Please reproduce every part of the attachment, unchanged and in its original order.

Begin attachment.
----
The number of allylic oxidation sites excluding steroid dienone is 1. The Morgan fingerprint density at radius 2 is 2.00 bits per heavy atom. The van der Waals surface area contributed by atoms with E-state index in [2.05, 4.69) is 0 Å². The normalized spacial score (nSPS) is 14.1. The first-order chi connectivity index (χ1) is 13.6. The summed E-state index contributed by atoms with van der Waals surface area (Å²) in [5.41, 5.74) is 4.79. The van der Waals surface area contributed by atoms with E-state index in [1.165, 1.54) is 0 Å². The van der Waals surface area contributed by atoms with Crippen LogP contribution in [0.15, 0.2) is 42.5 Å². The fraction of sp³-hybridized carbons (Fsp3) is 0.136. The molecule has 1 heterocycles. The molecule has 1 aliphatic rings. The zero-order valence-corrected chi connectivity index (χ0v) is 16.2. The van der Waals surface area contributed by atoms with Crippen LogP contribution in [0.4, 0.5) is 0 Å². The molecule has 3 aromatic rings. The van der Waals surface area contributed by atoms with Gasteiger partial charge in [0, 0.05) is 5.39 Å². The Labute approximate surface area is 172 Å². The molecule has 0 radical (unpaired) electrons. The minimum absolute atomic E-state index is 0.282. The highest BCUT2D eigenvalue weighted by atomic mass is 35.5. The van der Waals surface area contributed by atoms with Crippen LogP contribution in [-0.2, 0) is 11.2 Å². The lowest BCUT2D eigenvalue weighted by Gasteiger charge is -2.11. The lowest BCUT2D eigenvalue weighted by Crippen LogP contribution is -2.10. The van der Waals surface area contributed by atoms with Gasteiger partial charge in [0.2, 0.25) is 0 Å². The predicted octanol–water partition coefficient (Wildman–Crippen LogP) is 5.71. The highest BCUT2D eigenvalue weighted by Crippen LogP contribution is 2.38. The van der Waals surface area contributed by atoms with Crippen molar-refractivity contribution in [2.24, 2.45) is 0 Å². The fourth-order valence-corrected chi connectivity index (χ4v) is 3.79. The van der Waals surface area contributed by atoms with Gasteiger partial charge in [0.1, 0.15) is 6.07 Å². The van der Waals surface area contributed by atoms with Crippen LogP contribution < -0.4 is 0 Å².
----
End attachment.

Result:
The number of allylic oxidation sites excluding steroid dienone is 1. The Morgan fingerprint density at radius 2 is 2.00 bits per heavy atom. The van der Waals surface area contributed by atoms with E-state index in [2.05, 4.69) is 0 Å². The normalized spacial score (nSPS) is 14.1. The first-order chi connectivity index (χ1) is 13.6. The summed E-state index contributed by atoms with van der Waals surface area (Å²) in [5.41, 5.74) is 4.79. The van der Waals surface area contributed by atoms with E-state index in [1.165, 1.54) is 0 Å². The van der Waals surface area contributed by atoms with Crippen LogP contribution in [0.15, 0.2) is 42.5 Å². The fraction of sp³-hybridized carbons (Fsp3) is 0.136. The molecule has 1 heterocycles. The molecule has 1 aliphatic rings. The zero-order valence-corrected chi connectivity index (χ0v) is 16.2. The van der Waals surface area contributed by atoms with Crippen LogP contribution in [0.4, 0.5) is 0 Å². The molecule has 3 aromatic rings. The van der Waals surface area contributed by atoms with Gasteiger partial charge in [0, 0.05) is 5.39 Å². The Labute approximate surface area is 172 Å². The molecule has 0 radical (unpaired) electrons. The minimum absolute atomic E-state index is 0.282. The highest BCUT2D eigenvalue weighted by atomic mass is 35.5. The van der Waals surface area contributed by atoms with Crippen LogP contribution in [-0.2, 0) is 11.2 Å². The lowest BCUT2D eigenvalue weighted by Gasteiger charge is -2.11. The lowest BCUT2D eigenvalue weighted by Crippen LogP contribution is -2.10. The van der Waals surface area contributed by atoms with Gasteiger partial charge in [0.2, 0.25) is 0 Å². The predicted octanol–water partition coefficient (Wildman–Crippen LogP) is 5.71. The highest BCUT2D eigenvalue weighted by Crippen LogP contribution is 2.38. The van der Waals surface area contributed by atoms with Crippen molar-refractivity contribution in [2.24, 2.45) is 0 Å². The fourth-order valence-corrected chi connectivity index (χ4v) is 3.79. The van der Waals surface area contributed by atoms with Gasteiger partial charge in [0.1, 0.15) is 6.07 Å². The van der Waals surface area contributed by atoms with Crippen LogP contribution < -0.4 is 0 Å².